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Brandeis’ new General Ed requirements will hurt future students

By Matthew Kowalyk

Section: Opinions

October 6, 2017

As the Class of 2018 Senator, I need to express my views concerning the new curriculum changes that the Senate will vote on this Sunday, which will be voted on by the Faculty Senate soon after. Last Sunday, a delegation from the Curriculum Committee came to answer the Senate’s questions concerning the new General Education requirements which will come into practice by the end of 2019. The curriculum will more overtly incorporate Brandeis’ mission of social justice into every degree by adding social justice oriented general education requirements. It will also require that students take certain life skills and wellness courses meant to teach them how to function well as adults and college students.

The Curriculum Committee explained the program is so far along in development that no substantive changes will be made. I was away from Brandeis for all of last year, so I was not present for many of the formative debates or sessions of student feedback. However, I feel that it is necessary to voice some opposition to a program that might pass with our vote of confidence with a decent margin. I intend not to have the curriculum changed, as it seems little can be done at this point, but to start a conversation.

Many of the requirements were not changed substantively, but instead renamed with very specific, long-winded titles such as “Differences in Justice in the World” or “Diversity and Inclusion Studies in the United States” or even “Foundational Literacies.” These changes seem to value colorful language over function. Many of these courses are sociology or cultural studies that can be found within the umbrellas of several different majors, few in the hard sciences (as one might expect). Why not Global Studies or American Studies requirements? It is not impossible to use more palatable, shorter titles. This, along with a lot of the other language, adds a level of pretension that does not need to exist. If anything, it turns away people who might expand their worldview through a liberal arts education. The changes are all consistent with the university’s mission, and it is in some ways a noble one. However, the new names for requirements feed into stereotypes about social justice, and people who have not been exposed to social justice issues might be turned off by the wordiness of the titles.
The life skills classes since much of it seems like information you could easily find on Google. The alcohol coaching, bystander training and other things that people are already introduced to in Orientation make sense, and maybe they should be emphasized there rather than taking up time that could be spent on classes. Maybe I am wrong to think that it is easy to find this information because I was blessed with teachers, family members and friends to guide me to know right from wrong in these areas before college, but I do believe that legal adults can usually figure out for themselves many of the skills taught in life skills courses. Paying for courses to be developed or hiring more staff might be redundant in the end.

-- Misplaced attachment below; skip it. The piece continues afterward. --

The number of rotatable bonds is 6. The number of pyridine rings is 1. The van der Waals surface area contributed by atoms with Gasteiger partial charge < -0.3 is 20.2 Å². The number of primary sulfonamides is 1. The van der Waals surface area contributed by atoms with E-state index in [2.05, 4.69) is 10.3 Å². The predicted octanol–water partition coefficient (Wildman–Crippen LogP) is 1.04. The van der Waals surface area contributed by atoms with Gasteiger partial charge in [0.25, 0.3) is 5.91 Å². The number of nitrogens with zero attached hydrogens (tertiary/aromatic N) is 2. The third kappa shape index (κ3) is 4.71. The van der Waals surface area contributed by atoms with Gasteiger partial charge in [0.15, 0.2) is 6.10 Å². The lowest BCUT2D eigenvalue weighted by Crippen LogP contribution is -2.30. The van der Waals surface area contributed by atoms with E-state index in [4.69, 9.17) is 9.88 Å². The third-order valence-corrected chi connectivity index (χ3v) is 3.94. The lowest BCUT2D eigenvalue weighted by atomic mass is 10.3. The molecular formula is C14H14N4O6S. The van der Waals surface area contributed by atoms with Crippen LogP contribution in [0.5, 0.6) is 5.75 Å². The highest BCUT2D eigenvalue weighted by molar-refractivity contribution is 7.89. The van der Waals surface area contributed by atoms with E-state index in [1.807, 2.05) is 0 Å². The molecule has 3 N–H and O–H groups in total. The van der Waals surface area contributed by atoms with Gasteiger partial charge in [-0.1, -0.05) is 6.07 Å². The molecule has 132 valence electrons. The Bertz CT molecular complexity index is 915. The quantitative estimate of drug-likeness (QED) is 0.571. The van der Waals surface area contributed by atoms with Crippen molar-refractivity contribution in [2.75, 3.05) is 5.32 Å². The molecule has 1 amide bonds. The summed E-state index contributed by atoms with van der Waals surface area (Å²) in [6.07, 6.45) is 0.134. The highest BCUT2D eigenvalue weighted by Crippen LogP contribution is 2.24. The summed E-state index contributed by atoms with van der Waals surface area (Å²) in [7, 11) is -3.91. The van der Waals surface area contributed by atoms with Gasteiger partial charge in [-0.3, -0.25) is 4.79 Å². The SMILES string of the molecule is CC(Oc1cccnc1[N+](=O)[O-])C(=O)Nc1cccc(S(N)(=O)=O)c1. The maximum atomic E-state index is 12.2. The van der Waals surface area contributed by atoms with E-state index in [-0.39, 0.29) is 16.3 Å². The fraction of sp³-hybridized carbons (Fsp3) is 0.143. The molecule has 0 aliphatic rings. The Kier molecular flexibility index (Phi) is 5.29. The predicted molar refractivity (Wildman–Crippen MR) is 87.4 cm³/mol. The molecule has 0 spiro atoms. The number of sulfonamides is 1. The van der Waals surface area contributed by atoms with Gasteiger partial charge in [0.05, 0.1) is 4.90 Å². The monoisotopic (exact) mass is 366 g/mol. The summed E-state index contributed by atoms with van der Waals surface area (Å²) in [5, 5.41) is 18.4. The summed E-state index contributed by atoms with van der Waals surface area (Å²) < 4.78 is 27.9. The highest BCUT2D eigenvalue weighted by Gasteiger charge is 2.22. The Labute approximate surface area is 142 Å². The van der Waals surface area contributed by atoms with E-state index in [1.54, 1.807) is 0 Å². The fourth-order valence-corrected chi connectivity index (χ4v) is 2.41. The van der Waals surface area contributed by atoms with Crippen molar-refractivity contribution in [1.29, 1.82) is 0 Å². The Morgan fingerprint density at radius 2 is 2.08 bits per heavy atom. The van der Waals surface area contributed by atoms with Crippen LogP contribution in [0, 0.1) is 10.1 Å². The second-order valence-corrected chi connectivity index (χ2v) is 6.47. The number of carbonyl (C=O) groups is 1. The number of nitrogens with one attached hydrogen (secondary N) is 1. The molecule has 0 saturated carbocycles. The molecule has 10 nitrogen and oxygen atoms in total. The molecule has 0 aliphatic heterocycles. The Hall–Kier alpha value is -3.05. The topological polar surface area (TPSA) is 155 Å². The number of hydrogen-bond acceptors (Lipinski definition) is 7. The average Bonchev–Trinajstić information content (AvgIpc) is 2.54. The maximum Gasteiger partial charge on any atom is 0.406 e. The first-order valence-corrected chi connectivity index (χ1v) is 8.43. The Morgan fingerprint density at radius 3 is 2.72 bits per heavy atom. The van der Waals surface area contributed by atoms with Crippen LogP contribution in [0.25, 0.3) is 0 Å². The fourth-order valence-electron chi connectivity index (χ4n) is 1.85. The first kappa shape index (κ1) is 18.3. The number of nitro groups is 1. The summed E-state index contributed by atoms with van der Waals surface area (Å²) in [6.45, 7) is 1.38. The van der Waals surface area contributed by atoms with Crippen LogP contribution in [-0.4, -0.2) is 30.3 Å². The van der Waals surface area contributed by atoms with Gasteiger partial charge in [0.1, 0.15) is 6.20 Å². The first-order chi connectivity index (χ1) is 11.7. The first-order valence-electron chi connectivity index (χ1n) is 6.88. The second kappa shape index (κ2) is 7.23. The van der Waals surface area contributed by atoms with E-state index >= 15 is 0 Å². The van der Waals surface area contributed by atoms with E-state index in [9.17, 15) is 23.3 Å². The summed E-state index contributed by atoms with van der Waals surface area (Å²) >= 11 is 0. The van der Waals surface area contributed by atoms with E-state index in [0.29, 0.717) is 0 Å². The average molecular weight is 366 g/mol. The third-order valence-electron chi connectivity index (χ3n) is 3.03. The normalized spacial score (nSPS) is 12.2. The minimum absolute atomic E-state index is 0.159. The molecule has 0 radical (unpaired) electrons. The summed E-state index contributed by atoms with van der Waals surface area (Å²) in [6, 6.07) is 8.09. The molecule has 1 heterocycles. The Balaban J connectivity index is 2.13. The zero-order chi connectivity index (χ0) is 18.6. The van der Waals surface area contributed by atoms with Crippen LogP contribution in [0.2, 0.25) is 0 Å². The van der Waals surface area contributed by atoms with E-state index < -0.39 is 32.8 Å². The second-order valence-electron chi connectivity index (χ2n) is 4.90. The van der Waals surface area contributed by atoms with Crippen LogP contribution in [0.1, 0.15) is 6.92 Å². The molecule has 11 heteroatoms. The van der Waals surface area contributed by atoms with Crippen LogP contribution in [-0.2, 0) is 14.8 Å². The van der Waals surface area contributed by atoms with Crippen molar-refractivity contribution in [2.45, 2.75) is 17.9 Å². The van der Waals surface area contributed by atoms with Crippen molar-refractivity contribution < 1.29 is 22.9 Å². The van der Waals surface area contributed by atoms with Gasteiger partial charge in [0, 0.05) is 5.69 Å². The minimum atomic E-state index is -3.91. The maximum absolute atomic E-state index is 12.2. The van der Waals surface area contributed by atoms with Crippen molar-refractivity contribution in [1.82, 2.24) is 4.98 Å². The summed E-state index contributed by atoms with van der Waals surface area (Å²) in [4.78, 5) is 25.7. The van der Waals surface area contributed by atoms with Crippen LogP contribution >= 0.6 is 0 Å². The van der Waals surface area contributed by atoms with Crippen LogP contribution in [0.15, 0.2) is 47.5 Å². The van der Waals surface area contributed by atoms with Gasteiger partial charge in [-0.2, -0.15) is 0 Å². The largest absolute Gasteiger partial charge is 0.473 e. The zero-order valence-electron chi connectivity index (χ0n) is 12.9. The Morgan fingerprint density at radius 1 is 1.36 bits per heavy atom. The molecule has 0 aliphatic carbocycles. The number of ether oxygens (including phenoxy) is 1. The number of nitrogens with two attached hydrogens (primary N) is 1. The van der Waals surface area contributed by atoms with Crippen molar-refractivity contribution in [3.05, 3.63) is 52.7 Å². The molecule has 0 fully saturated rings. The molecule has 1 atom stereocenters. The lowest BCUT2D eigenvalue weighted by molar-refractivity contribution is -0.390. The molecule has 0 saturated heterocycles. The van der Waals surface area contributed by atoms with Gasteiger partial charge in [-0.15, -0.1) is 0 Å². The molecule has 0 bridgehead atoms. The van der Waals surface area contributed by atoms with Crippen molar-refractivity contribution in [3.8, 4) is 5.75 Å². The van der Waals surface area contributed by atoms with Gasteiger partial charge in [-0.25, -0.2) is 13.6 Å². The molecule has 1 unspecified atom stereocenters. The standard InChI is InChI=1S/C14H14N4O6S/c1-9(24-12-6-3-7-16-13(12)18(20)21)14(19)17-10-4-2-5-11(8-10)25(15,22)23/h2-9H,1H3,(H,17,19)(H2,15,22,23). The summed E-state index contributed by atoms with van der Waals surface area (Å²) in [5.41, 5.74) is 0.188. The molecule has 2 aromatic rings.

Overall, pointing degrees in a specific direction in order to make them seem more ‘Brandeisian’ will not be helpful for marketing or for the students. Independent development of a perspective should be encouraged, and our university with its flexibility in degree programs and classes has so far offered that to so many students. Allowing students to grow into their own rather than coaching them along every step of the path may not be beneficial to our academic culture nor to our mission.

The culture the new requirements attempt to enforce is already embedded in university activities. I believe strengthening the culture of the campus outside of the classroom is the central issue that requires resources to address, not necessarily courses. This is the first time the program in its entirety has been revealed. I do not think it necessary for people to be guided down a specific path through all of their education. It takes away the ability for synthesis of different subjects and ideas and limits creativity. The fact that Brandeis wants to incorporate social justice is to more of its education is noble, but limiting academic creativity and students’ agency over their education is not the best way to achieve this goal. If the U.S. and elsewhere is to see justice for disadvantaged groups, it will take all of the unbridled creativity and the most diverse minds to come together. Pushing perspectives through specific requirements discourages that.

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